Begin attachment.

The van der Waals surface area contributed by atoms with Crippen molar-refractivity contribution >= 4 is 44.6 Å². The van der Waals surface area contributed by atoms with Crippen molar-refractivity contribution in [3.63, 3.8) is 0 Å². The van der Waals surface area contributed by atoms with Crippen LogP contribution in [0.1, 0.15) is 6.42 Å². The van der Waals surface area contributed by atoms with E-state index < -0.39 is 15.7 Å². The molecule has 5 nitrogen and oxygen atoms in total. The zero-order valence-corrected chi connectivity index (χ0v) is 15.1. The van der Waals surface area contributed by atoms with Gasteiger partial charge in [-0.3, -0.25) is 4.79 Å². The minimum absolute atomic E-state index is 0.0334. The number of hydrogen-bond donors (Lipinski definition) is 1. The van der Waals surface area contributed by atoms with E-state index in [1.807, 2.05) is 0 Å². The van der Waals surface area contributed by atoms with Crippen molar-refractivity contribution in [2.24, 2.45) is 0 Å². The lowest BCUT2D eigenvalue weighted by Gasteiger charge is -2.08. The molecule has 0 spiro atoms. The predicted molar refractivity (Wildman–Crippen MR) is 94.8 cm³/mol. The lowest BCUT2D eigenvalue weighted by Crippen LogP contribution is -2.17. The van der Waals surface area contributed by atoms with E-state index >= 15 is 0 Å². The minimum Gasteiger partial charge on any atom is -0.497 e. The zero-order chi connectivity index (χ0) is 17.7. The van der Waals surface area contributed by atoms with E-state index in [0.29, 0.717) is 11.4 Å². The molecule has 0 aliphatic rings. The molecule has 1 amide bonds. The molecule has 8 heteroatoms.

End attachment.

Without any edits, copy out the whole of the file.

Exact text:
The van der Waals surface area contributed by atoms with Crippen molar-refractivity contribution >= 4 is 44.6 Å². The van der Waals surface area contributed by atoms with Crippen molar-refractivity contribution in [3.63, 3.8) is 0 Å². The van der Waals surface area contributed by atoms with Crippen LogP contribution in [0.1, 0.15) is 6.42 Å². The van der Waals surface area contributed by atoms with E-state index < -0.39 is 15.7 Å². The molecule has 5 nitrogen and oxygen atoms in total. The zero-order valence-corrected chi connectivity index (χ0v) is 15.1. The van der Waals surface area contributed by atoms with Gasteiger partial charge in [-0.3, -0.25) is 4.79 Å². The minimum absolute atomic E-state index is 0.0334. The number of hydrogen-bond donors (Lipinski definition) is 1. The van der Waals surface area contributed by atoms with E-state index in [1.807, 2.05) is 0 Å². The van der Waals surface area contributed by atoms with Crippen molar-refractivity contribution in [2.24, 2.45) is 0 Å². The lowest BCUT2D eigenvalue weighted by Gasteiger charge is -2.08. The molecule has 0 spiro atoms. The predicted molar refractivity (Wildman–Crippen MR) is 94.8 cm³/mol. The lowest BCUT2D eigenvalue weighted by Crippen LogP contribution is -2.17. The van der Waals surface area contributed by atoms with E-state index >= 15 is 0 Å². The minimum Gasteiger partial charge on any atom is -0.497 e. The zero-order chi connectivity index (χ0) is 17.7. The van der Waals surface area contributed by atoms with E-state index in [0.29, 0.717) is 11.4 Å². The molecule has 0 aliphatic rings. The molecule has 1 amide bonds. The molecule has 8 heteroatoms.